- This event has passed.
Lismore: Róża, Polska, Bąkowski
April 18, 2014 - July 6, 2014
NOT I: Róża Litwa, Agnieszka Polska and Wojciech Bąkowski
18 April – 6 July, 2014
Launch 25 April, 6-8pm
The exhibition ‘Not I’ brings together the works of three artists representing the young generation in Polish art: Róża Litwa, Agnieszka Polska and Wojciech Bąkowski, whose works present a set of narrations and distinctive languages. Their diverse artistic approaches are showed in a mix of mediums and forms: sound, object, animation and gouaches.
Agnieszka Polska’s meditative film collages express a feeling of isolation and inability to establish a real connection with the past, which leads to distortions of the present. Her painstakingly executed animated collages, realized in a very slow motion are made from all sorts of visual sources and add up to the constant re-writing of history, including the history of art. Her use of technological tools in making these works results in an even more mediated narrative and evokes a rather bleak atmosphere, yet remains visually very attractive.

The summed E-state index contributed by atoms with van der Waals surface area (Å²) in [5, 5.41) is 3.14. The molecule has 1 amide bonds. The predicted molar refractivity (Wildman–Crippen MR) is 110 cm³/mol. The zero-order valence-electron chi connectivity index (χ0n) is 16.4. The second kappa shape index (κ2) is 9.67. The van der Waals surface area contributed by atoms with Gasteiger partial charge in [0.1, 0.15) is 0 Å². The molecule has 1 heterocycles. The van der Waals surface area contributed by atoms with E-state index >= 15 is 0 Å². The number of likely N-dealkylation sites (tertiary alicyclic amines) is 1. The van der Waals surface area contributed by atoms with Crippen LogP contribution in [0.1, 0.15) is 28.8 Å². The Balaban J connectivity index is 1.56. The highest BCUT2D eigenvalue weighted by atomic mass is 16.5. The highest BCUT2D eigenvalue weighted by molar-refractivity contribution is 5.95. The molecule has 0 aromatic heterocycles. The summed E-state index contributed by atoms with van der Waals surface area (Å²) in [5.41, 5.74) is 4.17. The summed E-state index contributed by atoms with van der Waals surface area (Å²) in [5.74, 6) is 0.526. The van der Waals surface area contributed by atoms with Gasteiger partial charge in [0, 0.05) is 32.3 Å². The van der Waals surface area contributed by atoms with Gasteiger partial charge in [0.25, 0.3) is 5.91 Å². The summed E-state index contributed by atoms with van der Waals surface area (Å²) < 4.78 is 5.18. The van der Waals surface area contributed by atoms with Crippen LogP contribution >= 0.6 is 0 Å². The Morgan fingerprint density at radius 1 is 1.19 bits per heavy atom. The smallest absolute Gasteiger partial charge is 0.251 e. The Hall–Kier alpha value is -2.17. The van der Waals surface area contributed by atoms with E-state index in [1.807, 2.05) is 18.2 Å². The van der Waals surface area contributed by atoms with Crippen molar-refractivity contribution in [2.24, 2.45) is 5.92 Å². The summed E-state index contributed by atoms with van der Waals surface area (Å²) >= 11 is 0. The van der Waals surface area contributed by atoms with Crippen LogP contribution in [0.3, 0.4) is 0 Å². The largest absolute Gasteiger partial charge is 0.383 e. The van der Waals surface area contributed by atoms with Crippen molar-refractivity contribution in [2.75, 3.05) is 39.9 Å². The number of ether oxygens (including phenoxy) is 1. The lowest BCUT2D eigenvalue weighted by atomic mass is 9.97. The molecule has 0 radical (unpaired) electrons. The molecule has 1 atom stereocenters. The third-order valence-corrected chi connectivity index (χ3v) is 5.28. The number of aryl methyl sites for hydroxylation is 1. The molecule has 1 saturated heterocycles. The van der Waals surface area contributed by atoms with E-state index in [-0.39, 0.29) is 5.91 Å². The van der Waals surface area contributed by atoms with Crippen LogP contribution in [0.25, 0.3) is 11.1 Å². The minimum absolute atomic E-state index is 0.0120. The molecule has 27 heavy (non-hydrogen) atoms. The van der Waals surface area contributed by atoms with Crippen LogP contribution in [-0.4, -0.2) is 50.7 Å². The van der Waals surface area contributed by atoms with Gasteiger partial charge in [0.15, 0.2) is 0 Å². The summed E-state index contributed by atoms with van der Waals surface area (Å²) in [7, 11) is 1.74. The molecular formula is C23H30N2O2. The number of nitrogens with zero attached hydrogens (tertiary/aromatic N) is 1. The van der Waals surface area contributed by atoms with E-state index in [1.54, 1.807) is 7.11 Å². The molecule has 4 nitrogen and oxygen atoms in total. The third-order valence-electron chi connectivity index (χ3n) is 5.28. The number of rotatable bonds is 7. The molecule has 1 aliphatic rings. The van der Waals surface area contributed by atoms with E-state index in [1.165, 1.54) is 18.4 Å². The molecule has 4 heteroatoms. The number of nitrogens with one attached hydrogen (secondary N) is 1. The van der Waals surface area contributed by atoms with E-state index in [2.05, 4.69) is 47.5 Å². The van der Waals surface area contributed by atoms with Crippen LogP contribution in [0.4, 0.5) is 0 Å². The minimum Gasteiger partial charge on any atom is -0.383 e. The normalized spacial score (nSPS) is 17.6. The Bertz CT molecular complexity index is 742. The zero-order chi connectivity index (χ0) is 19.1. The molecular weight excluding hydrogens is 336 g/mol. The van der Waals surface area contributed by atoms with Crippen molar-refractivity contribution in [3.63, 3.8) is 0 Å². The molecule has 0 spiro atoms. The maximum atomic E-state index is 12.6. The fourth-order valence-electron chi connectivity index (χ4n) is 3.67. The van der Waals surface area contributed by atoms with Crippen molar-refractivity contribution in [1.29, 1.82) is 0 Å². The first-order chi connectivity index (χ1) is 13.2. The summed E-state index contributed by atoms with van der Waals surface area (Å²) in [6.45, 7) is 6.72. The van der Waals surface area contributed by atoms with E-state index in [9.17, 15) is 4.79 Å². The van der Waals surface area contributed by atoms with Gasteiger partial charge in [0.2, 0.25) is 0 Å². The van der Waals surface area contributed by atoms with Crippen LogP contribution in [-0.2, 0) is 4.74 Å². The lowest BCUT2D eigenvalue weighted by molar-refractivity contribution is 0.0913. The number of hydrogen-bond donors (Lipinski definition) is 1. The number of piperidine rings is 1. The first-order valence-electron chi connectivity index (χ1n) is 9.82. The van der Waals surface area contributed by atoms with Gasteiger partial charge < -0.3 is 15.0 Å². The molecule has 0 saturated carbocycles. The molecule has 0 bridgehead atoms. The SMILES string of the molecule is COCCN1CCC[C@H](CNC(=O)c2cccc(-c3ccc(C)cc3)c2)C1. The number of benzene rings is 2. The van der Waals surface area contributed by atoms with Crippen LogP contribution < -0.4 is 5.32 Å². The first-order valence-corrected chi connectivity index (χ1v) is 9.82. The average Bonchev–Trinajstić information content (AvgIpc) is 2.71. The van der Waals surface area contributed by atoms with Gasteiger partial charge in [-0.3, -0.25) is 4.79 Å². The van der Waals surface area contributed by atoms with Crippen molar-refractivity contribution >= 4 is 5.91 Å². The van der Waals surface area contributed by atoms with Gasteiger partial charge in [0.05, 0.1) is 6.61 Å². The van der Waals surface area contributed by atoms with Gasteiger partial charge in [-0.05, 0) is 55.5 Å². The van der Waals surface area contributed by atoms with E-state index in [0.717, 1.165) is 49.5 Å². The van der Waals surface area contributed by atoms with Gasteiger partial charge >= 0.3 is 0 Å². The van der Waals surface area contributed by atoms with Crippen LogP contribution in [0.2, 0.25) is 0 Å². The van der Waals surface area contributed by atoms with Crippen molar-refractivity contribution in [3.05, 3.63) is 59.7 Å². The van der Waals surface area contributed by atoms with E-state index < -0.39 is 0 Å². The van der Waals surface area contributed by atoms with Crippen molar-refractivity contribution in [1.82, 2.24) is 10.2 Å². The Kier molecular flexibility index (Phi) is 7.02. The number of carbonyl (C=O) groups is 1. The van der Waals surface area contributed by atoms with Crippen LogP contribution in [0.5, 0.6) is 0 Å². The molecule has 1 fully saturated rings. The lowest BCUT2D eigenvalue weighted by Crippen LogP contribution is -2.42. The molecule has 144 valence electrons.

Wojciech Bakowski’s isolation can be heard from within the interior of his own apartment – the artist’s personality is revealed through his voice as his major mediums remain music and poetry, which absorb and contain everything around him and occasionally materialize into objects. In an isolated home environment, he makes objects that are like material renderings of his alter ego’s incessant flow of words describing mundane surrounding. These objects usually contain moving devices, which seem to be sending and receiving signals and messages, albeit distorted.
Róża Litwa in her series of oil drawings seeks identity in a delicate and subtle depiction of a repeatedly occurring subject – a body: formed by a bordering, vibrating line, which makes these works function almost as diagrams or graphs of a membrane. They are rendered by a neurotic personality and usually show the body disfigured, mechanically multiplied or isolated.
The title of the exhibition refers to Samuel Beckett’s famous piece ‘Not I’ recorded for television, where the actress’ mouth constantly spurting words is seen completely disjointed from the black background. The exhibition delves intothese resonating sounds and words, awkward objects and emerging selves.